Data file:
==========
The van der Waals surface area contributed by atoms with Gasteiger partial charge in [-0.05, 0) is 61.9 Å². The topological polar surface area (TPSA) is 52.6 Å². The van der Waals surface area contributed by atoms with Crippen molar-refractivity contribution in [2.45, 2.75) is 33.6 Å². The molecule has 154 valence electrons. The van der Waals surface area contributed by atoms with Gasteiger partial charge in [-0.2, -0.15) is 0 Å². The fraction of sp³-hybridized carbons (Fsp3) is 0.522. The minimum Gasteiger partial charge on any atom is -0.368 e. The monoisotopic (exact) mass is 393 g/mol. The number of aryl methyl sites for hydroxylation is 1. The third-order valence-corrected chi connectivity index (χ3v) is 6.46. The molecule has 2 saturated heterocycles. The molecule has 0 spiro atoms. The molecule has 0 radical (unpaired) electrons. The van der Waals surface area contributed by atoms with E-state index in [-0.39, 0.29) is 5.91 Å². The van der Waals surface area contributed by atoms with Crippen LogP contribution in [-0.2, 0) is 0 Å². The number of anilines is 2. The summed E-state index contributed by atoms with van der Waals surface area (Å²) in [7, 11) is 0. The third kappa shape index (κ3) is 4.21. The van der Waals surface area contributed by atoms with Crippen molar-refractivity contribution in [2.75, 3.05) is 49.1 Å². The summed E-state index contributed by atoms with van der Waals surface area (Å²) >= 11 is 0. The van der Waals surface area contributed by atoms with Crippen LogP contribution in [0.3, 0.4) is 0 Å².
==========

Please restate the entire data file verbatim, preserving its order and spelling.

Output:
The van der Waals surface area contributed by atoms with Gasteiger partial charge in [-0.05, 0) is 61.9 Å². The topological polar surface area (TPSA) is 52.6 Å². The van der Waals surface area contributed by atoms with Crippen molar-refractivity contribution in [2.45, 2.75) is 33.6 Å². The molecule has 154 valence electrons. The van der Waals surface area contributed by atoms with Gasteiger partial charge in [-0.2, -0.15) is 0 Å². The fraction of sp³-hybridized carbons (Fsp3) is 0.522. The minimum Gasteiger partial charge on any atom is -0.368 e. The monoisotopic (exact) mass is 393 g/mol. The number of aryl methyl sites for hydroxylation is 1. The third-order valence-corrected chi connectivity index (χ3v) is 6.46. The molecule has 2 saturated heterocycles. The molecule has 0 spiro atoms. The molecule has 0 radical (unpaired) electrons. The van der Waals surface area contributed by atoms with E-state index in [-0.39, 0.29) is 5.91 Å². The van der Waals surface area contributed by atoms with Crippen LogP contribution in [-0.2, 0) is 0 Å². The number of anilines is 2. The summed E-state index contributed by atoms with van der Waals surface area (Å²) in [7, 11) is 0. The third kappa shape index (κ3) is 4.21. The van der Waals surface area contributed by atoms with Crippen molar-refractivity contribution in [2.75, 3.05) is 49.1 Å². The summed E-state index contributed by atoms with van der Waals surface area (Å²) >= 11 is 0. The van der Waals surface area contributed by atoms with Crippen LogP contribution in [0.3, 0.4) is 0 Å².